French luxury group Kering (PRTP.PA), Richemont’s (CFR.S) Cartier, and the Responsible Jewellery Council have teamed up to set environmental targets for watches and jewellery activities, challenging labels in the industry to commit to them too.
The move comes amid heightened scrutiny of environmental issues among consumers, especially from the younger generations, key sources of future revenue growth for luxury labels.
Dubbed the “watch and jewellery initiative 2030”, the goals include targets to reduce carbon emissions, protect biodiversity and adopt practices defined by the Responsible Jewellery Council, a standard-setting industry body, by the year 2030.
“We have proof that by being together you are much stronger and also much more powerful to reach these types of goals,” said Jean-Francois Palus, managing director of Kering, which owns jewellery labels Boucheron and Pomellato and watch labels Ulysse Nardin and Girard-Perregaux.
Kering has already cast itself as an industry champion on the environmental front for the apparel industry. In 2019, its chairman, Francois-Henri Pinault, gathered dozens of international labels to sign the so-called Fashion Pact of commitments, including reducing emissions and plastic-use.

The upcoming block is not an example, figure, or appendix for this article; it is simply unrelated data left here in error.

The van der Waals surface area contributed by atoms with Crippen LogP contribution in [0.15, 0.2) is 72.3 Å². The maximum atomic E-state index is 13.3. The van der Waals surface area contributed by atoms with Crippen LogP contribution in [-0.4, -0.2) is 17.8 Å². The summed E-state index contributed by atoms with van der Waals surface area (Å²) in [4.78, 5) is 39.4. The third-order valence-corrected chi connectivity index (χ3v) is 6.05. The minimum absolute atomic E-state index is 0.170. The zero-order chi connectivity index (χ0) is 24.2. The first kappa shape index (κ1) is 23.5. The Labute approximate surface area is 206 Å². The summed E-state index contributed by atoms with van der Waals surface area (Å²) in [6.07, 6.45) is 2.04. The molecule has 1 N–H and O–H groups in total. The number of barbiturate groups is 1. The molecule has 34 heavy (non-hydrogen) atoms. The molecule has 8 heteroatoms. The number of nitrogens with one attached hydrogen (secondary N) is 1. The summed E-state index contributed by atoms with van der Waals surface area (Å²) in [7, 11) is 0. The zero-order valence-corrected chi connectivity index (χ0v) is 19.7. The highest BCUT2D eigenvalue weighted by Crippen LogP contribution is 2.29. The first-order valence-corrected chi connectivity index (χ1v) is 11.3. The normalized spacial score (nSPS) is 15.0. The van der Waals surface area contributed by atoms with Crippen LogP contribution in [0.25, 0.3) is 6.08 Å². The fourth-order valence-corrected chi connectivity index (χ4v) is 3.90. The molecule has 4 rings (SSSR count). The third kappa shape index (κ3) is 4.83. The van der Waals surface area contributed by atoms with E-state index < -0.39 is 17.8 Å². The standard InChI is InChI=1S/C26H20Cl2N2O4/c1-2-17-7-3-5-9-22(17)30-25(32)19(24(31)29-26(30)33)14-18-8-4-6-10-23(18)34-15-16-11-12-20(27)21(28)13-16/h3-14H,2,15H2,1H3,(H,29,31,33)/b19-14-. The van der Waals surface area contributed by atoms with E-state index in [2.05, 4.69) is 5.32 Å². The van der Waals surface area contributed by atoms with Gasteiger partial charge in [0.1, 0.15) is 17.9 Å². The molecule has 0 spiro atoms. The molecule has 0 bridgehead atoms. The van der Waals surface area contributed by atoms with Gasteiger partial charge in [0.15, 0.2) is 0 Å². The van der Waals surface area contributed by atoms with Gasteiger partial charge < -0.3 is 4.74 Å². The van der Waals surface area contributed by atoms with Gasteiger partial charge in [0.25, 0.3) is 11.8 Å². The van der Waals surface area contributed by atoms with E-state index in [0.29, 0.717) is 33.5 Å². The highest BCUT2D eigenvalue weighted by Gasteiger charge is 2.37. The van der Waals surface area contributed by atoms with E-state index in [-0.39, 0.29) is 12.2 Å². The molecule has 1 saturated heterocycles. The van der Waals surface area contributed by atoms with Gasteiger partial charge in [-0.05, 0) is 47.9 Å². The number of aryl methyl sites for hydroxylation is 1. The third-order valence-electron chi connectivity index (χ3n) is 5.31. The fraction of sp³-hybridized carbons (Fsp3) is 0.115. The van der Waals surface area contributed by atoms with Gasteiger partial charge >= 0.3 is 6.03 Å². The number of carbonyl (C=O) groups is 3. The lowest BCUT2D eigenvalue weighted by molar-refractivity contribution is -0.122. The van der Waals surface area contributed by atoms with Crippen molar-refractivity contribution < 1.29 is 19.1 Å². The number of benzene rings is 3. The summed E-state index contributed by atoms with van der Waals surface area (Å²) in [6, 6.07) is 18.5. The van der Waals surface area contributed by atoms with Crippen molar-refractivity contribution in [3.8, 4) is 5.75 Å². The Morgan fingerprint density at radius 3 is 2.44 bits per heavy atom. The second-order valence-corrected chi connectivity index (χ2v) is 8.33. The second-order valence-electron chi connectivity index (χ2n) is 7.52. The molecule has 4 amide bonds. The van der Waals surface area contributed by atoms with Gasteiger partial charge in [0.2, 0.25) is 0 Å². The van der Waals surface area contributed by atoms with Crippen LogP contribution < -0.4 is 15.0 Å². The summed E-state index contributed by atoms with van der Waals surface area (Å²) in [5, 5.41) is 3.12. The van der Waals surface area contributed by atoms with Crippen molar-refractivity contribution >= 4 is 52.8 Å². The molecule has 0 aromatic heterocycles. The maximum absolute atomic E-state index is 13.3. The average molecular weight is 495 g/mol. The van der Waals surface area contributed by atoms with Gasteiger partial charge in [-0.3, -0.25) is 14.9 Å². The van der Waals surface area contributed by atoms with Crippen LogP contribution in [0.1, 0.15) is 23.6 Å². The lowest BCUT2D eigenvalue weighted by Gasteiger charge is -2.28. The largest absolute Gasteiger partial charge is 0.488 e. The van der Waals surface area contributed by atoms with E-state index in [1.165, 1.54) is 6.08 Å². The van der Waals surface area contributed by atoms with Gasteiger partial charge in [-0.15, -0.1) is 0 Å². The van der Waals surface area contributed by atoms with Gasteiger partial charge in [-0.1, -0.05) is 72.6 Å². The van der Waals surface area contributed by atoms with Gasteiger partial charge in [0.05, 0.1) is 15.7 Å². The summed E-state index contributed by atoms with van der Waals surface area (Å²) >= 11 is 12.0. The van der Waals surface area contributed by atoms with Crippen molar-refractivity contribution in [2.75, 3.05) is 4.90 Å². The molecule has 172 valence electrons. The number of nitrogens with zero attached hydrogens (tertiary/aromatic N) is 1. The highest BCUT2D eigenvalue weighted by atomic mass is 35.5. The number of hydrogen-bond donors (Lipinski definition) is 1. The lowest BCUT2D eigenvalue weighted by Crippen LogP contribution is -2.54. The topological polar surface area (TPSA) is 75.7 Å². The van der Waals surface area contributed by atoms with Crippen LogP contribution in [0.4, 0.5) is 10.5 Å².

The partners in the watch-and-jewellery initiative intend to start recruiting European labels before moving on to those from other countries, Cartier Chief Executive Officer Cyrille Vigneron said, citing a list of large brands, including Tiffany.
“We think there will be quite a rather large number of key brands and then the smaller ones as well but also key suppliers, with distributors who will join the initiative,” Vigneron said.
Highly profitable labels will likely be under pressure to sign up, he added.
LVMH (LVMH.PA), which bought Tiffany earlier this year, was absent from the Fashion Pact, which included high-end labels like France’s Hermes (HRMS.PA) as well as lower-end groups like Zara-owner Inditex (ITX.MC).